Acid-base titration with antacids experiments

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Acid-base titration with antacids experiments
Antacids relieve gastric disress from stomach acid by raising the pH of the stomach. (Image by, courtesy of fdecomite)

Yvonne Romero, M.D., of the Gastroenterology and Hepatology Department of the Mayo Clinic in Rochester, Minnesota, explains that antacids are not a long-term solution for chronic acid reflux because of side effects and the potentially fatal complications of chronic acid reflux. Titration involves determining the amount or concentration of an unknown substance, in this case stomach acids and antacids.

Antacid Titration Experiments

Familiar advertising recommended Rollaids because it absorbs "47 times its weight in stomach acid." Competing Tums advertised that it "neutralises one-third more than Rollaids." Titration experiments in high school and undergraduate college laboratories study the titration of acids and antacids, allowing students to evaluate the advertising claims. The website "Chemical Analysis by Acid-Base Titration" details a simple acid-base titration experiment using vinegar, fruit juice, and ammonia to test different antacids for how much acid they absorb. Boston College, with fewer details, presents an acid-base titration experiment with antacids.

Composition of Antacids

EMedtv explains that antacids increase the pH of the stomach almost immediately to relieve acid indigestion, heartburn, gastritis, and gastro-oseophageal reflux disease (GERD). Antacids, like all medications, are attached to a base. Antacids are attached to sodium, calcium, magnesium, or aluminium. Alkaseltzer is sodium-based and should not be taken if you are being treated for high blood pressure. Maylox and Milanta are magnesium-based antacids and can cause diarrhoea or kidney stones with prolonged use. Rollaids are aluminium-based antacids, which can cause constipation. Tums are calcium-based antacids, which can cause kidney stones to form.

Stomach Acid

Acid reflux is stomach acid coming back up to the throat through the oesophagus. You may feel a burning sensation during acid reflux. Acid reflux is not a cause for concern unless it is of prolonged duration. Antacids relieve discomfort from heartburn by neutralising stomach acid. Antacids should be used for no more than two weeks.

Side effects of antacids listed by the Mayo Clinic include diarrhoea, constipation, and eventually kidney damage. Long-term use of aluminium products weakens bones. Excess calcium shifts the body's acid-base balance to alkaline.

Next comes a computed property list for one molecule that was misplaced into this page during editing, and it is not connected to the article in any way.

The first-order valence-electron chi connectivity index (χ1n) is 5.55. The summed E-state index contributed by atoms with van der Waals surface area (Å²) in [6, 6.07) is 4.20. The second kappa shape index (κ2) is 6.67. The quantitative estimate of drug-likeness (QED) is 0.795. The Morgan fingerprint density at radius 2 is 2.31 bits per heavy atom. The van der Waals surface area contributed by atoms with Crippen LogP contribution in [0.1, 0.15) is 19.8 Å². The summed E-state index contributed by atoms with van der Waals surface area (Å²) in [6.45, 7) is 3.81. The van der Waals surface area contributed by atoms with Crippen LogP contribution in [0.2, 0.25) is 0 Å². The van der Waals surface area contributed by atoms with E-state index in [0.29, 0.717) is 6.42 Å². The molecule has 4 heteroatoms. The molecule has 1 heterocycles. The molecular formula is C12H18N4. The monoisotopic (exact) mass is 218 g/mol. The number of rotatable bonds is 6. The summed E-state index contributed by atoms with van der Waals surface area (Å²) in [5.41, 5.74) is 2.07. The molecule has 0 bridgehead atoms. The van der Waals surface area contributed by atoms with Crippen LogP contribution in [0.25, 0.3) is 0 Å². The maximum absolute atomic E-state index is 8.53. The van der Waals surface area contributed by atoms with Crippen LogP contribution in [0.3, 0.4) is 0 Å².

Acid and Alkaline Foods

The "Connective Tissue Disorder Site" explains that food is characterised as acidic or alkaline based on its effect on urinary pH. The effect of food on urine can be different than the pH of the food itself. For example, orange juice contains high citrus acid, but digestion alters it. Orange juice has an alkaline effect on urine. The foods you consume affect the acid-base balance in the body, which in turn affects magnesium in the blood stream. High acid content causes the loss of magnesium and may cause renal failure from magnesium deficiency, which can be fatal.

Spinach, eggs, liver, wine, yoghurt, sour cream, and gravy are extremely acidic while corn, meat, fish, fowl, grains, plums, and cranberries are merely acidic. Alkaline foods include bananas, chocolate, potatoes, mineral water, and most fruits and vegetables. Antibiotics can make urine alkaline and increase the probability of urinary infection.

Long-Term Solution

The Mayo Clinic expects you to get an upper endoscopy examination if you have had acid reflux for more than five years. It is possible for long-term reflux to damage a person's oesophagus, which is a precursor to esophageal cancer. A doctor should determine the cause of chronic acid reflux.

Newer medications, such as prilosec, dexlansoprazole, esomeprazole, lansoprazole, omeprazole, and omeprazole/sodium bicarbonate, work outside the stomach to block the production of stomach acid and allow damaged stomach and esophageal tissue to heal, according to the Mayo Clinic.

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